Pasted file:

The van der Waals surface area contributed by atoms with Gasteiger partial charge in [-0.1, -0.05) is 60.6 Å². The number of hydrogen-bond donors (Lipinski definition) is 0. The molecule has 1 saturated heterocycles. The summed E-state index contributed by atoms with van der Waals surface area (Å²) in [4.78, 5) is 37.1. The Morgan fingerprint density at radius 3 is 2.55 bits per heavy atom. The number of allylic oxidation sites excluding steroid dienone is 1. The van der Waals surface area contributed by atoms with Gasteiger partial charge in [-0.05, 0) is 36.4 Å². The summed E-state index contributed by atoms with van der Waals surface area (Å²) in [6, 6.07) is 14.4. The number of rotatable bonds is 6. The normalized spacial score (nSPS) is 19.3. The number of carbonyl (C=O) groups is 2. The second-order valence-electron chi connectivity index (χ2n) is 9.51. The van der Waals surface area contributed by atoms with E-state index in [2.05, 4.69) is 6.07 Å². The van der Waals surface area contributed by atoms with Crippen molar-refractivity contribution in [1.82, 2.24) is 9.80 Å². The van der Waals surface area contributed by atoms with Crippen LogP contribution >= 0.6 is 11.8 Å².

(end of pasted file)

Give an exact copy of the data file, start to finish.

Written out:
The van der Waals surface area contributed by atoms with Gasteiger partial charge in [-0.1, -0.05) is 60.6 Å². The number of hydrogen-bond donors (Lipinski definition) is 0. The molecule has 1 saturated heterocycles. The summed E-state index contributed by atoms with van der Waals surface area (Å²) in [4.78, 5) is 37.1. The Morgan fingerprint density at radius 3 is 2.55 bits per heavy atom. The number of allylic oxidation sites excluding steroid dienone is 1. The van der Waals surface area contributed by atoms with Gasteiger partial charge in [-0.05, 0) is 36.4 Å². The summed E-state index contributed by atoms with van der Waals surface area (Å²) in [6, 6.07) is 14.4. The number of rotatable bonds is 6. The normalized spacial score (nSPS) is 19.3. The number of carbonyl (C=O) groups is 2. The second-order valence-electron chi connectivity index (χ2n) is 9.51. The van der Waals surface area contributed by atoms with E-state index in [2.05, 4.69) is 6.07 Å². The van der Waals surface area contributed by atoms with Crippen molar-refractivity contribution in [1.82, 2.24) is 9.80 Å². The van der Waals surface area contributed by atoms with Crippen LogP contribution >= 0.6 is 11.8 Å².